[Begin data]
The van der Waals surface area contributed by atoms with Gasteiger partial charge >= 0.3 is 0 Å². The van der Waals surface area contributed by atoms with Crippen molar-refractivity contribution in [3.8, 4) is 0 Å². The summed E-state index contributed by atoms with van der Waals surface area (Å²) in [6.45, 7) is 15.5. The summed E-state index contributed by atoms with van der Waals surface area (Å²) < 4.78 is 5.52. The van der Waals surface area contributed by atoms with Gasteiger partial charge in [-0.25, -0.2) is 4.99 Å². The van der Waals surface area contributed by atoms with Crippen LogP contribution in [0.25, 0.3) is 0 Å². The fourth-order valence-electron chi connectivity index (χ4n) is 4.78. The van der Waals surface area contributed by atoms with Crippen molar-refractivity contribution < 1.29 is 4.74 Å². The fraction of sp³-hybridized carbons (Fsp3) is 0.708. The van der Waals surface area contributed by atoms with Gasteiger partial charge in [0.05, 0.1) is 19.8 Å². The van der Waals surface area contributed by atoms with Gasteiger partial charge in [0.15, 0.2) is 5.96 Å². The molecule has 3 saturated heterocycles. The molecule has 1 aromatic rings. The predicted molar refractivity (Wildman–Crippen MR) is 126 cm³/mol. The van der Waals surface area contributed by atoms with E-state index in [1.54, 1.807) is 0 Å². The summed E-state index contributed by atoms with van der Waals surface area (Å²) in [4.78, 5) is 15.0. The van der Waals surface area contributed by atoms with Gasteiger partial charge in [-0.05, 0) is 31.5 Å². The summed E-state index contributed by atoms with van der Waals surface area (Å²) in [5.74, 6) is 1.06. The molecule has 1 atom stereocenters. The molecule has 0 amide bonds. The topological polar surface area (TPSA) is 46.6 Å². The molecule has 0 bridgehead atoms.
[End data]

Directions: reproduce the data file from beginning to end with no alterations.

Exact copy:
The van der Waals surface area contributed by atoms with Gasteiger partial charge >= 0.3 is 0 Å². The van der Waals surface area contributed by atoms with Crippen molar-refractivity contribution in [3.8, 4) is 0 Å². The summed E-state index contributed by atoms with van der Waals surface area (Å²) in [6.45, 7) is 15.5. The summed E-state index contributed by atoms with van der Waals surface area (Å²) < 4.78 is 5.52. The van der Waals surface area contributed by atoms with Gasteiger partial charge in [-0.25, -0.2) is 4.99 Å². The van der Waals surface area contributed by atoms with Crippen LogP contribution in [0.25, 0.3) is 0 Å². The fourth-order valence-electron chi connectivity index (χ4n) is 4.78. The van der Waals surface area contributed by atoms with Crippen molar-refractivity contribution < 1.29 is 4.74 Å². The fraction of sp³-hybridized carbons (Fsp3) is 0.708. The van der Waals surface area contributed by atoms with Gasteiger partial charge in [0.05, 0.1) is 19.8 Å². The van der Waals surface area contributed by atoms with Gasteiger partial charge in [0.15, 0.2) is 5.96 Å². The molecule has 3 saturated heterocycles. The molecule has 1 aromatic rings. The predicted molar refractivity (Wildman–Crippen MR) is 126 cm³/mol. The van der Waals surface area contributed by atoms with E-state index in [1.54, 1.807) is 0 Å². The summed E-state index contributed by atoms with van der Waals surface area (Å²) in [4.78, 5) is 15.0. The van der Waals surface area contributed by atoms with Gasteiger partial charge in [-0.05, 0) is 31.5 Å². The summed E-state index contributed by atoms with van der Waals surface area (Å²) in [5.74, 6) is 1.06. The molecule has 1 atom stereocenters. The molecule has 0 amide bonds. The topological polar surface area (TPSA) is 46.6 Å². The molecule has 0 bridgehead atoms.